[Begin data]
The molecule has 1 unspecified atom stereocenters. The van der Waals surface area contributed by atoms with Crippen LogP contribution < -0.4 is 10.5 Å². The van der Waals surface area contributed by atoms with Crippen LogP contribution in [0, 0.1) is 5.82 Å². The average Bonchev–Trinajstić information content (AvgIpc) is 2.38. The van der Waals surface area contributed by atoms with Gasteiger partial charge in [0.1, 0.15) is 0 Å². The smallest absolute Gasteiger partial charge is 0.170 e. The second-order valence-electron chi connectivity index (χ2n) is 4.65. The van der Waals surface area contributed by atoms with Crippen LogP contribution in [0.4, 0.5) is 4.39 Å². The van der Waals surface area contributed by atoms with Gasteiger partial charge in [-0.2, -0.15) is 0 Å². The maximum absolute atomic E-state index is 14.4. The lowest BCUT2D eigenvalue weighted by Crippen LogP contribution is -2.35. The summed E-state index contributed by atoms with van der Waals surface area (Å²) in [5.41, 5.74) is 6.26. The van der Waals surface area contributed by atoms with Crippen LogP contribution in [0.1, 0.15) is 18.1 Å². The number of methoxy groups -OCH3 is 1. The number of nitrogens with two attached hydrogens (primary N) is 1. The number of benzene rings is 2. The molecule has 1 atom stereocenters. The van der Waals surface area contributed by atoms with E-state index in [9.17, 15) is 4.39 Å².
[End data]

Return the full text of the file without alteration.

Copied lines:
The molecule has 1 unspecified atom stereocenters. The van der Waals surface area contributed by atoms with Crippen LogP contribution < -0.4 is 10.5 Å². The van der Waals surface area contributed by atoms with Crippen LogP contribution in [0, 0.1) is 5.82 Å². The average Bonchev–Trinajstić information content (AvgIpc) is 2.38. The van der Waals surface area contributed by atoms with Gasteiger partial charge in [0.1, 0.15) is 0 Å². The smallest absolute Gasteiger partial charge is 0.170 e. The second-order valence-electron chi connectivity index (χ2n) is 4.65. The van der Waals surface area contributed by atoms with Crippen LogP contribution in [0.4, 0.5) is 4.39 Å². The van der Waals surface area contributed by atoms with Gasteiger partial charge in [-0.2, -0.15) is 0 Å². The maximum absolute atomic E-state index is 14.4. The lowest BCUT2D eigenvalue weighted by Crippen LogP contribution is -2.35. The summed E-state index contributed by atoms with van der Waals surface area (Å²) in [5.41, 5.74) is 6.26. The van der Waals surface area contributed by atoms with Crippen LogP contribution in [0.1, 0.15) is 18.1 Å². The number of methoxy groups -OCH3 is 1. The number of nitrogens with two attached hydrogens (primary N) is 1. The number of benzene rings is 2. The molecule has 1 atom stereocenters. The van der Waals surface area contributed by atoms with E-state index in [9.17, 15) is 4.39 Å².